Pediatric Radiology

, Volume 48, Issue 5, pp 701–707 | Cite as

Centile charts for cranial sutures in children younger than 1 year based on ultrasound measurements

  • Katya Rozovsky
  • Nicholas James Barrowman
  • Elka Miller
Original Article



Cranial US allows for the evaluation of premature closure (synostosis) or abnormal widening of the cranial sutures. An understanding of the normal anatomy is required to help define the presence or absence of abnormality.


To provide reference for normal ultrasound measurements of cranial sutures during the child’s first year.

Materials and methods

We included children ages 0 to 12 months who were referred to the hospital during 2011–2013 for radiographic evaluation of cranial sutures. Cranial US study was focused on evaluating the sagittal, coronal, lambdoid and metopic sutures. We measured the hypoechoic gap between the bones (patent suture). Two readers performed the measurements, blinded to clinical indications and previous reports. Estimates of the 10th, 25th, 50th, 75th and 90th percentiles were achieved for ages 1–12 months.


Of 129 children whose families consented to cranial US, 11 were excluded because of craniosynostosis and 3 for suboptimal quality of cranial US images. In 115 patients measurements of normal cranial sutures were obtained (75 boys [65%], ages 0.26–11.27 months). For each suture, the suture size decreased significantly with age (P<0.001). Only the metopic suture was noted to close completely toward the end of the first year of age. There were no statistically significant differences in age-related suture size by gender.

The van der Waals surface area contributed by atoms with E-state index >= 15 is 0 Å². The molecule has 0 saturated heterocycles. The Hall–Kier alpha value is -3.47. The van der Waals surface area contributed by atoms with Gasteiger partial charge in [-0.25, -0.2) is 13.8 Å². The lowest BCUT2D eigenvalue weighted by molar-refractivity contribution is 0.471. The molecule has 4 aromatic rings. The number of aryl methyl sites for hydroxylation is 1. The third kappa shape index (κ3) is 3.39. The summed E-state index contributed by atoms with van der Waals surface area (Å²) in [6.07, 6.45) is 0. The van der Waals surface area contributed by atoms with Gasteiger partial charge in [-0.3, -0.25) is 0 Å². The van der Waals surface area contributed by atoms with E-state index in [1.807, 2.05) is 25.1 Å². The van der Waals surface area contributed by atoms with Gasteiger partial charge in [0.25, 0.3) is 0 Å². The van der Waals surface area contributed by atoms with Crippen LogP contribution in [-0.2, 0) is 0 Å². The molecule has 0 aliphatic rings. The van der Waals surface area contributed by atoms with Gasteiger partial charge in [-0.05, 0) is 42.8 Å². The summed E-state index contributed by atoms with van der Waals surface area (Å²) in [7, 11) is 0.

The current patient series represents a reference of percentiles of normal ultrasound measurements of cranial sutures during the first year of age.


Centile charts Children Cranial sutures Infants Measurement Skull Ultrasound 



We thank Dr. Kristin Udjus and Dr. Nagwa Wilson for help recruiting patients and supervising the ultrasound studies. We are grateful to the families who consented to take part in the study, and to the sonographers of the Children’s Hospital of Eastern Ontario who participated in caring for the infants. We thank Joanne Zabihaylo for administrative support.

Compliance with ethical standards

Conflicts of interest



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Copyright information

© Springer-Verlag GmbH Germany, part of Springer Nature 2018

Authors and Affiliations

  1. 1.Department of Medical Imaging, Children’s Hospital of Eastern OntarioUniversity of OttawaOttawaCanada
  2. 2.Department of Diagnostic Imaging, HSC, Child’s Health University of ManitobaWinnipegCanada
  3. 3.Research Institute, Children’s Hospital of Eastern Ontario University of OttawaOttawaCanada

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